The short answer is quite simple — for the people and technology.
Let me elaborate on both:
Finding a group of like-minded people (who also happen to lead the company) who excel in their core competencies but are open to learn and listen to people who are stronger in theirs, sounds like a “mission impossible,” but, rephrasing an old saying - “those who seek, find.”
Talking about distributed systems with David Cheriton, discussing graph partitioning strategies with Sasha Ratkovic and future industry directions with Mansour Karam, amount and quality of knowledge they have got and willingness to share. But also - focus on execution, building the best product.
There’s very little else I could wish for a “perfect job.”
I got very excited about programmable networking in early 2010s, when the fact that we (networking industry) got stuck had become rather obvious.
A Little History
That initial excitement led me to focus on technologies that facilitated better knowledge about the network by extracting and then modeling structured data from and about the network. This, as one might expect, involved development of data distribution over existing channels such as link-state IGPs, BGP-LS, and new ones, such as Netconf (Restconf/gRPC) in addition to data modeling. This drew me into work on YANG efforts in IETF, Openconfig, and data modeling for networking with other organizations.
Very early in that phase I realized and began to promote the underlying principle that “we must decouple reachability from policies” which would allow us to scale both independently. The premise of this idea was to leave reachability distributed in the network while logically centralizing policies, data stores reflecting the various states of the network, and telemetry validating those states. Russ White and I wrote the book Navigating Network Complexity which details the logic behind these principles.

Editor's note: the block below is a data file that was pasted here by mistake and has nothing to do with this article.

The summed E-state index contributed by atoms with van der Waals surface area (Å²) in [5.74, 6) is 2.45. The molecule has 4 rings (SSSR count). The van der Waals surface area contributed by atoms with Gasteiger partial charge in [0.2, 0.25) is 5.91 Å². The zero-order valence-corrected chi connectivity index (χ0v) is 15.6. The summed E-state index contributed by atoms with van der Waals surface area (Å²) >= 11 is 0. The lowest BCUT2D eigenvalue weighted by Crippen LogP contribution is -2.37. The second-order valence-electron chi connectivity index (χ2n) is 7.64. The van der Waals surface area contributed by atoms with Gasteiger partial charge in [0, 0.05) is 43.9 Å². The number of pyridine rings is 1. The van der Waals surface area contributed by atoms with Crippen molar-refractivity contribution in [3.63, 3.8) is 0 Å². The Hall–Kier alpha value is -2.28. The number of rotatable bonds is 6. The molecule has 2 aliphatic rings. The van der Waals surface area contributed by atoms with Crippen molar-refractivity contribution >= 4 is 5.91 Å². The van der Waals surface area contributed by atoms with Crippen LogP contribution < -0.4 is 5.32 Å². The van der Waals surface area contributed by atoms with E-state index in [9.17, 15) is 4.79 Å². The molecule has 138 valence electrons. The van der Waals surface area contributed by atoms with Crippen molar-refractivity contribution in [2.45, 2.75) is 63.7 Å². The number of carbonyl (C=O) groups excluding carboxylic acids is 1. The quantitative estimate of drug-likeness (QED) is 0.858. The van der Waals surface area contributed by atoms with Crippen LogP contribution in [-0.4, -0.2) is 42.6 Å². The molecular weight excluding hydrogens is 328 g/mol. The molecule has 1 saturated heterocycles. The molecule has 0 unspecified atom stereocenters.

The ultimate “distributed” reachability ideas manifested themselves in the IETF RIFT (Routing in Fat Tries) working group initiative.
Let’s Jump to Today
Looking back, we, as the networking industry did a great job building the data modeling layer with near real-time performance, at scale telemetry (gRPC and YANG Push), and using a standardized representation that facilitated programmable networking. So we now have enough data to actually do something tangible about it!
The missing part is obviously how to make the data actionable and how does one apply this, rather abstracted term to networking. Another missing element has been transforming business logic to networking with a continuous validation layer which Intent-Based Networking addresses.
Doing even simple correlation between the intended (intent) and operational (applied/derived) states is anything but trivial. Doing this at scale and including continuous validation makes it an extremely complicated problem to address. This is made even more complicated as networks continue to grow in size, scale and complexity (think 5G, Edge Computing and similar). A massively scalable platform with a high performing backend are “must have” attributes of a solution that can scale and be able to address these challenges. The need to combine this with a graph that will allow the system to query and reason about the data, rationalize its meaning and relevance, and incorporate highly flexible analytic probe pipelines, gives you just a few hints of the underlying sophistication of the solution required to solve this problem.
Apstra presented at NFD16 (Network Field Day) where I had the opportunity to be a panelist. I was immediately impressed by the massively scalable and distributed design, the sophisticated in memory processing, and a pluggable architecture operating over sub-pub and API-driven logic. This all combined seamlessly with a graph infrastructure that represented and correlated states and events to make Apstra Intent-Based Data Center Automation uniquely capable of addressing and leading Intent-Based Networking and empowering the Intent-Based Data Center.
That is why I’m here, excited, building the future with the team one could only dream of!